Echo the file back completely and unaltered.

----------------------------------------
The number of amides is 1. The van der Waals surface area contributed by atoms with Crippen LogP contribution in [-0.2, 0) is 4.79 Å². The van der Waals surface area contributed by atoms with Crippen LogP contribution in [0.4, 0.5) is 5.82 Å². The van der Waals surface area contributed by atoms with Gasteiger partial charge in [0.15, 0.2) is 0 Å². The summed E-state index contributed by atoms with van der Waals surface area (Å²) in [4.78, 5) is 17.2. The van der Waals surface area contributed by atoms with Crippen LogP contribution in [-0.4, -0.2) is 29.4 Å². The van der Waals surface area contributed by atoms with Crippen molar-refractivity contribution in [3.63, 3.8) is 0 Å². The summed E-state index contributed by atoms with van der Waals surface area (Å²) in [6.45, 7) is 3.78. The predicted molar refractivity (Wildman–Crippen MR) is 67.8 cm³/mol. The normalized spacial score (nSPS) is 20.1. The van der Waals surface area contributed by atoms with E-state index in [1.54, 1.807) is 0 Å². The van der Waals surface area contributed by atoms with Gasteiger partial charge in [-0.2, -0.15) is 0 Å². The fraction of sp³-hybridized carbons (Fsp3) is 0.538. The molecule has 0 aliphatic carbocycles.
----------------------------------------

The number of amides is 1. The van der Waals surface area contributed by atoms with Crippen LogP contribution in [-0.2, 0) is 4.79 Å². The van der Waals surface area contributed by atoms with Crippen LogP contribution in [0.4, 0.5) is 5.82 Å². The van der Waals surface area contributed by atoms with Gasteiger partial charge in [0.15, 0.2) is 0 Å². The summed E-state index contributed by atoms with van der Waals surface area (Å²) in [4.78, 5) is 17.2. The van der Waals surface area contributed by atoms with Crippen LogP contribution in [-0.4, -0.2) is 29.4 Å². The van der Waals surface area contributed by atoms with Crippen molar-refractivity contribution in [3.63, 3.8) is 0 Å². The summed E-state index contributed by atoms with van der Waals surface area (Å²) in [6.45, 7) is 3.78. The predicted molar refractivity (Wildman–Crippen MR) is 67.8 cm³/mol. The normalized spacial score (nSPS) is 20.1. The van der Waals surface area contributed by atoms with E-state index in [1.54, 1.807) is 0 Å². The van der Waals surface area contributed by atoms with Gasteiger partial charge in [-0.2, -0.15) is 0 Å². The fraction of sp³-hybridized carbons (Fsp3) is 0.538. The molecule has 0 aliphatic carbocycles.